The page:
A significant number of channel partners clearly are not getting the memos that utilizing MDF or co-ops can be good for their business. According to the State of Local Marketing in Manufacturing Report by BrandMuscle, an integrated local and channel marketing solutions provider, partners leave 46% of their corporate or co-op funds on the table. Worse, 55% spend little to no time on marketing activities each month.
The survey revealed that 38% of partners lack an understanding of marketing. What these partners may not realize is that partners that invest at least 1% of annual revenue on marketing drove 14% more revenue growth. Partners at the highest level of marketing maturity experienced 2x more revenue growth than their less marketing mature peers.
Manufacturers may have to take some responsibility for limited use of the MDF and co-op they make available. According to the survey, 68% of manufacturing partners find the processes and policies of their vendors’ marketing program difficult to understand or inefficient. Plus, because 66% of partners sell competing brands and products at their locations, they may not have time or resources to take advantage of all funds available to them. The data shows that partners will choose to promote brands that offer the most easy-to-use marketing program, desirable tactics, personalized guidance, accessible funds, and incentives to participate.
Sarah Cucchiara, Senior Vice President of Channel Marketing Strategy at BrandMuscle, said the report indicates “a big opportunity for education with partner networks. I would say many partners are raising their hands looking for help and guidance on what to do or validation for what they are already doing.”
She noted that both the Most Savvy and Least Marketing Savvy partners said they are looking for marketing recommendations and training, education and best practices when asked to prioritize channel program priorities. “Investing in education, through traditional training or passively through recommendations, is worth the effort.”
Identifying the right targets for this training may be a challenge, she conceded. “We would recommend offering the ability to self-select by opting into programs or opportunities. Then looking at fund usage by claimed tactics and revenue growth could add an additional layer of insights into those that may need more help or are willing to take guidance to drive better performance.”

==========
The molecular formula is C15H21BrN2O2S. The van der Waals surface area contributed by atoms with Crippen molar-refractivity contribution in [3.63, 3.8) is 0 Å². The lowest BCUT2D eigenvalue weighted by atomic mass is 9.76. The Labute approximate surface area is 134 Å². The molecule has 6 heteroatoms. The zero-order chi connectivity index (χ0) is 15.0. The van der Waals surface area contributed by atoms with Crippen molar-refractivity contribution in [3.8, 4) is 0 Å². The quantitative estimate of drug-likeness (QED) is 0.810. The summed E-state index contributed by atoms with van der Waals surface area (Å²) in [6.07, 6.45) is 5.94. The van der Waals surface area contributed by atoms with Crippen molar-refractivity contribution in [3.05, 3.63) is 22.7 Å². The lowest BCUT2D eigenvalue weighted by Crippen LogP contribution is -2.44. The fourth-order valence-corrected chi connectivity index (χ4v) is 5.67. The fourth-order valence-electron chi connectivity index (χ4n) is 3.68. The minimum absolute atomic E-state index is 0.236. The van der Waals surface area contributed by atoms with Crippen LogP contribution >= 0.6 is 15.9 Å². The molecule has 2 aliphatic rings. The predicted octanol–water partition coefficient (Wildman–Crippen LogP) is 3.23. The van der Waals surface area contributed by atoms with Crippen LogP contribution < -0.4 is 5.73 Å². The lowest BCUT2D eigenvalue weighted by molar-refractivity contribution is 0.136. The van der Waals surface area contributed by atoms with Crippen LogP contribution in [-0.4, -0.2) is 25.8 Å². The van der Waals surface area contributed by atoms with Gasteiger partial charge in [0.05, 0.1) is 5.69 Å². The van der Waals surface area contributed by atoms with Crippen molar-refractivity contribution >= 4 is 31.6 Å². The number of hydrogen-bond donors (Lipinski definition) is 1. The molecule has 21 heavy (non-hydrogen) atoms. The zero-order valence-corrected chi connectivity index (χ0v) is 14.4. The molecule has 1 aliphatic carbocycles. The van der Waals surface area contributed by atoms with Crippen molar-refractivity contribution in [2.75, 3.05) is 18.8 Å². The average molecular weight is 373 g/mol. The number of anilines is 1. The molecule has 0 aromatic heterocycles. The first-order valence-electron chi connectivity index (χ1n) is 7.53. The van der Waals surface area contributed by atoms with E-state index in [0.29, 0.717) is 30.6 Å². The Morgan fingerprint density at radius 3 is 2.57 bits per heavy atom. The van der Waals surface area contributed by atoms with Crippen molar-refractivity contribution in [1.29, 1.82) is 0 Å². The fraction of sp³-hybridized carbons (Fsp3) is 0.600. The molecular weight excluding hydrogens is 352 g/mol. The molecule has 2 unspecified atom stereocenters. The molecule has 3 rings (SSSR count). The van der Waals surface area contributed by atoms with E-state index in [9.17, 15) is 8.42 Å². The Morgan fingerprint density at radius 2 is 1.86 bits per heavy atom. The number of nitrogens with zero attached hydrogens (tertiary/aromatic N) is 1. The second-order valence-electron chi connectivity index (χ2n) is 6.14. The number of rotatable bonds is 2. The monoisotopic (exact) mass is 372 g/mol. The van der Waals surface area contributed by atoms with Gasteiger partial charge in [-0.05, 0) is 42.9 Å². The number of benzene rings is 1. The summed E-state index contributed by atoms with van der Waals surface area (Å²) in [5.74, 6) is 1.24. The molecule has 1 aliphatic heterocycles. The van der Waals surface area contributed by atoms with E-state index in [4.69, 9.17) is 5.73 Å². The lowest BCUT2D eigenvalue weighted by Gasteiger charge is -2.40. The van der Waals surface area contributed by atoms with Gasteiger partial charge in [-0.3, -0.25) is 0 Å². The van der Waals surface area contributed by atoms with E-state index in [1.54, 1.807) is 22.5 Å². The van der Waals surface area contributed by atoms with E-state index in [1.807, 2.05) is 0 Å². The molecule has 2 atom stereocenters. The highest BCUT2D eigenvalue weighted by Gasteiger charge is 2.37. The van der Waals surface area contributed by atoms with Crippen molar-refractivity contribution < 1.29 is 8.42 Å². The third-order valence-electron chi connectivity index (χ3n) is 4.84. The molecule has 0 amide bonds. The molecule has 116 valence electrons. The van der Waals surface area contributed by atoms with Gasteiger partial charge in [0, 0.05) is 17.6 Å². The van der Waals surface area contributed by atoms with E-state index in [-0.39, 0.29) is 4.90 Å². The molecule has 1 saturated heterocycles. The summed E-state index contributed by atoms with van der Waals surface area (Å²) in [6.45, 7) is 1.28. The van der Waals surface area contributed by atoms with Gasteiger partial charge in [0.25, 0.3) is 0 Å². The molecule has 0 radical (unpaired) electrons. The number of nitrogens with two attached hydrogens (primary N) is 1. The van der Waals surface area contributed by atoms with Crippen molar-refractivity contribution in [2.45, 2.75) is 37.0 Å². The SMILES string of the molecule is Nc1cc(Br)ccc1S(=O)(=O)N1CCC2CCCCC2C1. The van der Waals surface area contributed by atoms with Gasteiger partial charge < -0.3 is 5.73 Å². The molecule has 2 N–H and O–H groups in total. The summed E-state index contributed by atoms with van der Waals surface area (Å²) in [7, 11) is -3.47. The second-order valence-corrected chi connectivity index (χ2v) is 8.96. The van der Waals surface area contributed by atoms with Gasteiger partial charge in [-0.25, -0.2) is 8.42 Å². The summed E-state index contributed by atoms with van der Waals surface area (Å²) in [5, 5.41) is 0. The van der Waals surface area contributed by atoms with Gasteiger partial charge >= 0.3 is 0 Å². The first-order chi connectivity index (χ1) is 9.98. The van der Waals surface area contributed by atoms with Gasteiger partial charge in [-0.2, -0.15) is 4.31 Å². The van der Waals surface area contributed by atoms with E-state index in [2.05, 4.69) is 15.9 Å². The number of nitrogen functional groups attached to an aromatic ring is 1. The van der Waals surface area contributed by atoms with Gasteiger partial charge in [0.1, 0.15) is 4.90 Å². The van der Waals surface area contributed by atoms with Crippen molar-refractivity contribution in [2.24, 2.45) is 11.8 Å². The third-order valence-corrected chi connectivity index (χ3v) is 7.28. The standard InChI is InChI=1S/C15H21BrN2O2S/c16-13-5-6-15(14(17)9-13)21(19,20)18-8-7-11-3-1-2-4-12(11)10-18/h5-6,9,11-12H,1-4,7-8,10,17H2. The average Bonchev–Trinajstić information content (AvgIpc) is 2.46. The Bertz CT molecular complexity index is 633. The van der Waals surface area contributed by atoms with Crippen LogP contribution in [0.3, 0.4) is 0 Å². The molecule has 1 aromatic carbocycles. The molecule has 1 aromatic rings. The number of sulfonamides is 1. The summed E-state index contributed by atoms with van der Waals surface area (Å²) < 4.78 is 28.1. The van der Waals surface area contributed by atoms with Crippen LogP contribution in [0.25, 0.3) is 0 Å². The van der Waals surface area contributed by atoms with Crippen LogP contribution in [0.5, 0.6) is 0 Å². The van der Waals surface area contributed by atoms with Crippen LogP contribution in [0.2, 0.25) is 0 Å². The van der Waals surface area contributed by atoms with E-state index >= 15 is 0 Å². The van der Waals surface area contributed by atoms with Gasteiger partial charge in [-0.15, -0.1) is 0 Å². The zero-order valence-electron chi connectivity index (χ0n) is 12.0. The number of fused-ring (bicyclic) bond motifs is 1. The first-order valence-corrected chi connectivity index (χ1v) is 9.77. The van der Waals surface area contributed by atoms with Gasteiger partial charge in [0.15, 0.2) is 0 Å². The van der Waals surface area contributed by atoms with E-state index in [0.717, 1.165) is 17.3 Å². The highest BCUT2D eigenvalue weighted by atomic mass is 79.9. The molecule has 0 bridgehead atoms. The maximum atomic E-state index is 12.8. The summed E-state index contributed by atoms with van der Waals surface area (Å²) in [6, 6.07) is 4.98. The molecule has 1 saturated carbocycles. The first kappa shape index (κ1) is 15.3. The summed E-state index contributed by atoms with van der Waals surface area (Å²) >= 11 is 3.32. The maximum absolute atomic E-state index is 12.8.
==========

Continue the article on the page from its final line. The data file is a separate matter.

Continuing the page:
Channel leaders should be careful to stay engaged with ready-to-market partners. “Programs should be looking for ways to work better with partners that are already doing a great job of marketing and growing their own businesses,” said Cucchiara. “They should be looking for ways to plug their brand into the current marketing plan through assets, funds, and local marketing programs. Finding ways to support what is already working for the partner demonstrates a level of commitment to partner success and gets brands into local markets in relevant and effective ways.”
Still, programs should not “sacrifice support of partners that are less marketing savvy for those that are more savvy,” she advised. Instead, incentivizing behaviors and actions that are marketing savvy, and rewarding those that are doing the right thing, helps prod those that may be looking for guidance towards better actions.
For all partners, crafting programs that are easy to use is critical, said Cucchiara. “Partners do not have time to ‘figure it out.’ In ecommerce, the goal is to reduce clicks to purchase. We should take the same approach to the partner experience.”
Partner marketers should reduce any and all friction to participation and make it easy. “This applies to access to marketing assets, usage of funds, and availability to execute in local marketing efforts. Overly complicated program rules, lack of integration, and outdated tools make programs too hard or not worth the effort.“
To make sure they are providing partners with the tools they want and will use, Cucchiara emphasized that local marketers must diligently survey partners before building out their programs. Channel marketers must “understand what their partners are already doing to promote their own businesses. Survey them. Look at how they are using co-op funds. Look at what assets they are using or requesting. Understanding what they value in their local efforts and aligning that with support of your customer journey will make your program offerings more appealing and relevant for partners. If they do not value the tactics that are supported, then they will go somewhere else,” said Cucchiara.
Channel marketers must also understand the customer journey to purchase and where or how the local partner fits into those specific journeys. They need to “think about messaging, call to actions, and tactics. At the point of ‘where’ for the consumer, what does the partner need to do to influence the next step?”